Syria was once known for its rich cultural identity and thousands of historic sites that could be found across the country.
Today it’s widely associated with the refugee crisis and known for its four and a half years of war, witnessed by adults and children and still going on today.
The war in Syria has been raging for almost half a decade, claiming the lives of more than 250,000 people. Many people still find themselves living in the country torn apart by the war, while millions of others have fled the country to get away from the conflict.
These refugees are hoping to pursue their freedom and better their lives, as well as that of the next generation of Syrians. The war in Syria is showing no signs of ending, at least not anytime soon.
People are fleeing the country in an attempt to find the security they don’t have in their homeland and continue to follow the optimistic view they have of Europe.
Thousands of Syrians remain trapped in besieged areas in which even the most basic supplies are scarce, resulting in widespread malnutrition and starvation.
Millions of children are no longer able to attend school as many have been destroyed, and others have become temporary shelters for internally displaced families.
The healthcare system has suffered greatly over the past five years, with more than half of all public healthcare facilities destroyed, closed or damaged as a result of the war, leaving thousands of people without access to medical care.
Objects that are forcibly propelled at innocent and oblivious civilians is an operation that has become ubiquitous for the Syrian people, something that has become a news item for us but a personal experience for the citizens living in Syria.
The graphic images of mass destruction and injured civilians compared to the emotion we suffer from seeing these pictures doesn’t come close to revealing the horror that Syrians live through everyday, seeing their country destroyed right before their very own eyes.
The idea that these people could seek asylum to start a better life in a safe country, be offered potential work and education goes beyond the fear of the dangers they could be presented with when embarking on a journey to cross the borders into Europe.
I had witnessed how brutal and terrifying the government was. Anyone who spoke out against [the government] faced arrest or execution, especially if you were Kurdish like me.
Sleman Shwaish resonates with this prospect all too well, he found himself in the situation many current day refugees are experiencing. He fled Syria in 2012 and left his beloved homeland behind in a bid to start a better life in Europe.
Shwaish had just graduated from the Aleppo University, which is typically a time when the regime requires young individuals to join the Syrian army to serve their country.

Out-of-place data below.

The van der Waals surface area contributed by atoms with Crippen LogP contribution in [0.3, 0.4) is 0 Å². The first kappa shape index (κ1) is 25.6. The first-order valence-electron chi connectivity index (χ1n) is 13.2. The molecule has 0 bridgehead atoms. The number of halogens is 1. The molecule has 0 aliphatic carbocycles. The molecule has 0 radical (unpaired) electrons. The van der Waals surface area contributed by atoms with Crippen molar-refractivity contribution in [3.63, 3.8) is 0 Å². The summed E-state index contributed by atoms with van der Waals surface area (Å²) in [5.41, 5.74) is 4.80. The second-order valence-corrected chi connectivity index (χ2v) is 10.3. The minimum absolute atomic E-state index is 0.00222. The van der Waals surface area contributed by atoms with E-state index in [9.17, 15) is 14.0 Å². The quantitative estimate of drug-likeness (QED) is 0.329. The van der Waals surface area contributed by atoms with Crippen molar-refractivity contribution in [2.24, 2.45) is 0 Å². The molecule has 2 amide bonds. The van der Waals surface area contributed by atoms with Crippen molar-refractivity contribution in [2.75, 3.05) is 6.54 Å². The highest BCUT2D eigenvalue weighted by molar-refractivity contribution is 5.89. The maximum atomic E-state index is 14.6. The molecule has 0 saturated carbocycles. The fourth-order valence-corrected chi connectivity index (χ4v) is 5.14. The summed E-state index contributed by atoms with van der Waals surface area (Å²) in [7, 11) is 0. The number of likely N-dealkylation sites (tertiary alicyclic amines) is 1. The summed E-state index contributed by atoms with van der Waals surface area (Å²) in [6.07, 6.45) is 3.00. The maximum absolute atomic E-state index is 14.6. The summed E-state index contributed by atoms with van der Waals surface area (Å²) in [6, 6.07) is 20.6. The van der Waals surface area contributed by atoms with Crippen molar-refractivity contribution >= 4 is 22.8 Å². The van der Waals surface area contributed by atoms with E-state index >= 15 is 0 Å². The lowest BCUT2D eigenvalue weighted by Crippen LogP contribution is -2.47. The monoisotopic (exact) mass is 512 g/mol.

With his past experience working as a first aider for the International Red Crescent in Syria, Shwaish had worked closely with war victims and had a clear first-hand account of the authorities’ cruel rule on the people.
He refused to be part of a machine that killed thousands of people, including people close to him: “I had witnessed how brutal and terrifying the government was. Anyone who spoke out against [the government] faced arrest or execution, especially if you were Kurdish like me”.
Kurds make up the fourth-largest ethnic group in the Middle East, mainly living along the borders of Turkey, Iraq and Syria. They’ve had an increasingly significant influence on politics, especially against the rise of the so-called Islamic State, yet they have never obtained an official and permanent nation state.
These are a few of the reasons that set context for the tense relationship between Syrians and Kurds, especially when they are found to be meddling in the country’s political affairs.
“My father was imprisoned for two months after writing a piece criticising the government. Some of my family members still find themselves in jail because they refused to sign up [for the army].”
It was these ordeals that encouraged Shwaish to flee the country and look for his freedom in another. He fled Syria when he was 24 years old, an age that according to research is known as one of the major milestones in an individual’s life as it’s then when the most important life decisions and memories are made.
Upon arrival in the UK I was taken to a detention centre and was held there for a month. I felt like a criminal.
For Shwaish however, it was anything but a time he wants to remember. Instead of having graduated university with an agriculture and food sciences degree from the University of Aleppo in his pocket and having secured a permanent job, he found himself on a journey to flee his homeland and fight for his freedom.